Claims he let boss claim lottery jackpot to avoid being discovered; then gets discovered when he threatened boss
Includes video report
A Georgia man who was jailed for threatening his boss over a disputed $750,000 lottery ticket faces deportation, with authorities saying he is in the U.S. illegally.
Police say Jose Antonio Cua-Toc threatened his boss, Erick Cervantes, and his wife, calling them repeatedly and saying he would "kill each of them and their children if they did not give him some of the lottery winnings," according to local newspaper The Sun News.
Cua-Toc's attorney denied the allegations Wednesday on MSNBC-TV.
"Mr. Cervantes has 750,000 reasons to say these things. They haven't been proven," Julio Moreno said.
Cua-Toc, 25, says he is the one who bought the winning lottery ticket and that Cervantes, 31, cashed the ticket on his behalf but failed to give him the winnings. Unsure whether his immigration status would affect his chance to cash in, Cua-Toc had held off on turning in the ticket himself.
"Current immigration laws in the state of Georgia and in the U.S. made him afraid to go in by himself. He had a friend that was going to be trusted to go with him, but unfortunately he couldn't make it in time," Moreno told MSNBC. "Before he was able to make it, the employer showed up. He was able to cash that ticket."
To cash a lottery ticket, a winner must show ID and provide a signature. Lottery officials say they don't verify immigration status.
But Cua-Toc didn't know that, his attorney said.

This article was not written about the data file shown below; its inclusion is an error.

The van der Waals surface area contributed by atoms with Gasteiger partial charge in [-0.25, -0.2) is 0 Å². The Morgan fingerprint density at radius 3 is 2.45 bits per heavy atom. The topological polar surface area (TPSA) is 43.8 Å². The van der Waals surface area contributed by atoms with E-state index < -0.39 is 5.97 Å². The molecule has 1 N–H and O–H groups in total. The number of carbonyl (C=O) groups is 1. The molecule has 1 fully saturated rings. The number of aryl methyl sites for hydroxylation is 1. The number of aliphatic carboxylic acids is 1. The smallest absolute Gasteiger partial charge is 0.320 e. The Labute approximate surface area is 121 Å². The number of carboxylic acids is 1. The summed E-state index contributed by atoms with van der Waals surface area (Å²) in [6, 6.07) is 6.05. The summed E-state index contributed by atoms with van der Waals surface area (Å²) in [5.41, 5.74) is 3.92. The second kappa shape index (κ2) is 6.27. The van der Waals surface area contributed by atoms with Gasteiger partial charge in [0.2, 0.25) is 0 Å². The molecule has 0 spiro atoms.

"Had he known, he could have probably gone by himself to cash it, but he didn't," Moreno said.
Three months after his arrest, Cua-Toc filed a civil lawsuit against his boss to recoup the lottery proceeds.
In a surveillance video played during a hearing in March, Cua-Toc is seen in OM Food Mart on Nov. 17, 2010, buying chips, beer, a phone and lottery tickets, The Sun News reported.
The tape shows him returning to the store later that evening and showing employees the ticket. He can be seen smiling excitedly and raising his hands in the air.
"There's surveillance evidence," Moreno told MSNBC. "He went in; you see him celebrating when he comes in a hour later with his girlfriend. There were three witnesses."
Cua-Toc reportedly testified in the hearing that Cervantes encouraged him to go to the lottery office but then cashed the ticket himself, saying he would give him all the winnings.
But Cervantes' lawyer, Kelly Burke, said the two men had planned to split the money evenly.
In a statement, Burke said, "Mr. Cua-Toc was generously rewarded for his role in picking out the ticket, but that is all he is going to get."
Cua-Toc's attorney did not provide any details on how the money was split.
The winnings are currently frozen, and a Georgia judge will decide who the rightful owner is.
Meantime, a judge has ordered Cua-Toc to leave the U.S. voluntarily by September 6. If he does not comply, he will be deported and not allowed to return for 10 years, local news channel WMAZ said.
Thanks to hearsetrax for the tip.